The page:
The anti-war film is no stranger to Best Picture. The Deer Hunter (1978), Platoon (1986), and The Hurt Locker (2009) would go on to win the top prize in their respective years with the same themes. But we must remember that this was the first of the sound era. It blows my mind that a mere two years ago Wings, sentimental, romantic little Wings, won Best Picture. Where that film is enjoyable, All Quiet... is pretty much joyless. It's uncomfortable most of the time and downright horrifying at some peak moments: Paul spending the night in a shell crater with a Frenchman he killed. A tracking shot of a row of infantrymen being mowed down by a machine gun. A pair of hands left hanging on a barb wire fence after an explosion.



There. Now that image can be stuck in your head too.

As far as sex and romance go--because I wouldn't be me if I didn't discuss it--there isn't much. None of the boys have "girls worth fighting for" back home. There is, however, a very touching scene where Paul and a friend admire a poster of girl in a tavern and imagine what they would say to her. Later that day, Paul and his friends encounter three French girls and essentially trade bread and sausage for their, ahem, company. Maybe it is meant to be seen as "prostitution", that the French girls would only sleep with them because they need food, but I don't think this is director Lewis Milestone's intention. Paul & co. need relief and comfort and to be reminded there is something worth living for. And the audience needs a break from the relentless horror.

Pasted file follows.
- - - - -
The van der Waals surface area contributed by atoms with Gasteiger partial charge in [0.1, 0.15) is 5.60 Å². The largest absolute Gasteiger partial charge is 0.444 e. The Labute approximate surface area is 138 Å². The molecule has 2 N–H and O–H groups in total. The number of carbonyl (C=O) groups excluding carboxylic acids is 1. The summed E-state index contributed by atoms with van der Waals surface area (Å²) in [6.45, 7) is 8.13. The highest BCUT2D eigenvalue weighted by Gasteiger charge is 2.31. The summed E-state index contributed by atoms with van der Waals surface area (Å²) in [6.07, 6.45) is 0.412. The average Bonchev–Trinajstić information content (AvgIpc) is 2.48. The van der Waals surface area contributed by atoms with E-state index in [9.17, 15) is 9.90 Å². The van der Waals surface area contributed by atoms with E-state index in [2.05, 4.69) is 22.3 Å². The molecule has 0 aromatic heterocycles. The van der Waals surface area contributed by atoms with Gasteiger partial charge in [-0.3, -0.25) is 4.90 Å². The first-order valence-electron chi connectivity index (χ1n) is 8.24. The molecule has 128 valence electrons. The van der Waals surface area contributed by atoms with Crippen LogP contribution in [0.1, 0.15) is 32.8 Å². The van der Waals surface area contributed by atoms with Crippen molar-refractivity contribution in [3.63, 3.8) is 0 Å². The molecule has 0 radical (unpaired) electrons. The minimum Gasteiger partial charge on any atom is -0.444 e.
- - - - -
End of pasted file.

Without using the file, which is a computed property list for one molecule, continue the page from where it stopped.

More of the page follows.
The few "happy" moments aside, All Quiet..., as a story, as a novel, as a film, has one purpose and one purpose alone and that is to expose the true horrors of war and piss all over the myths of Heroism and Glory that a film like Wings so eagerly tries to present. And piss it does.

Surprise! Surprise! I didn't really like All Quiet... back in '04. If for nothing else but making the 2 hours and 12 minutes pass smoothly, I hoped to like it this time around. Good news, everyone! I did. But I don't think I'll be watching it again any time soon. I thought I'd have more to say on this film, but really, I can't say anything about it that hasn't been said before by someone far more eloquent than I. If nothing else comes out of me watching all the BP's again, at least I have finally found respect for this film.

Impressions circa 2004
Negative. I WAS SOOOOOOOO BOOOOOORRRRRRREEEEEEEEDDDDDDDD!!!!! I liked the stuff with French girls though. P.S. This was another one of my Christmas presents in '04. :-(